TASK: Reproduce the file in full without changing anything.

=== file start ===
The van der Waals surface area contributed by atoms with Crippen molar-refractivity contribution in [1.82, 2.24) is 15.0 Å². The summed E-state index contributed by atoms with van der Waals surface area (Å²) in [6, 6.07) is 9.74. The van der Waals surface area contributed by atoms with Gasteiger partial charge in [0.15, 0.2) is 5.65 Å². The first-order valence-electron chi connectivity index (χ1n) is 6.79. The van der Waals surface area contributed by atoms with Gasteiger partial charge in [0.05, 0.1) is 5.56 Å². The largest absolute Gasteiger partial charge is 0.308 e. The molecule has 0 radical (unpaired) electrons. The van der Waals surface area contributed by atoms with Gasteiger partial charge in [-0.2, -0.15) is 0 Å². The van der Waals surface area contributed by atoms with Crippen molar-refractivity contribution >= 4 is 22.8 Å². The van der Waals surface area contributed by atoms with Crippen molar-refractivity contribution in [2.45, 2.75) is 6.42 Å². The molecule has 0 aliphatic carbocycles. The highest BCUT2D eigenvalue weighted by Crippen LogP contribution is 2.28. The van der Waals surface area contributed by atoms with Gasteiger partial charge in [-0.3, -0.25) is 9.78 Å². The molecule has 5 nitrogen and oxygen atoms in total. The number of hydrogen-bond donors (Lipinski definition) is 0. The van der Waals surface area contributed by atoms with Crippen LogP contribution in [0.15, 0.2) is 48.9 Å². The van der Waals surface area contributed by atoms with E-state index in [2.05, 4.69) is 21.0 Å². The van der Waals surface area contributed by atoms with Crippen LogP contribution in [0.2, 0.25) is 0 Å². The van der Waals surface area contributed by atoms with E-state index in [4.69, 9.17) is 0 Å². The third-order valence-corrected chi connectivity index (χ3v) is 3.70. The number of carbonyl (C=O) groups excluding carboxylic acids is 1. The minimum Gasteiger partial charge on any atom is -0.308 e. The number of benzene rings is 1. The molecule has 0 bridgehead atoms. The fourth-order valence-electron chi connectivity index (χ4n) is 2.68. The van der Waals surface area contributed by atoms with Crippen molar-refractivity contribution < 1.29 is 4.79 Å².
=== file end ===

The van der Waals surface area contributed by atoms with Crippen molar-refractivity contribution in [1.82, 2.24) is 15.0 Å². The summed E-state index contributed by atoms with van der Waals surface area (Å²) in [6, 6.07) is 9.74. The van der Waals surface area contributed by atoms with Gasteiger partial charge in [0.15, 0.2) is 5.65 Å². The first-order valence-electron chi connectivity index (χ1n) is 6.79. The van der Waals surface area contributed by atoms with Gasteiger partial charge in [0.05, 0.1) is 5.56 Å². The largest absolute Gasteiger partial charge is 0.308 e. The molecule has 0 radical (unpaired) electrons. The van der Waals surface area contributed by atoms with Gasteiger partial charge in [-0.2, -0.15) is 0 Å². The van der Waals surface area contributed by atoms with Crippen molar-refractivity contribution >= 4 is 22.8 Å². The van der Waals surface area contributed by atoms with Crippen molar-refractivity contribution in [2.45, 2.75) is 6.42 Å². The molecule has 0 aliphatic carbocycles. The highest BCUT2D eigenvalue weighted by Crippen LogP contribution is 2.28. The van der Waals surface area contributed by atoms with Gasteiger partial charge in [-0.3, -0.25) is 9.78 Å². The molecule has 5 nitrogen and oxygen atoms in total. The number of hydrogen-bond donors (Lipinski definition) is 0. The van der Waals surface area contributed by atoms with Crippen LogP contribution in [0.15, 0.2) is 48.9 Å². The van der Waals surface area contributed by atoms with E-state index in [2.05, 4.69) is 21.0 Å². The van der Waals surface area contributed by atoms with Crippen LogP contribution in [0.2, 0.25) is 0 Å². The van der Waals surface area contributed by atoms with E-state index in [4.69, 9.17) is 0 Å². The third-order valence-corrected chi connectivity index (χ3v) is 3.70. The number of carbonyl (C=O) groups excluding carboxylic acids is 1. The minimum Gasteiger partial charge on any atom is -0.308 e. The number of benzene rings is 1. The molecule has 0 bridgehead atoms. The fourth-order valence-electron chi connectivity index (χ4n) is 2.68. The van der Waals surface area contributed by atoms with Crippen molar-refractivity contribution < 1.29 is 4.79 Å².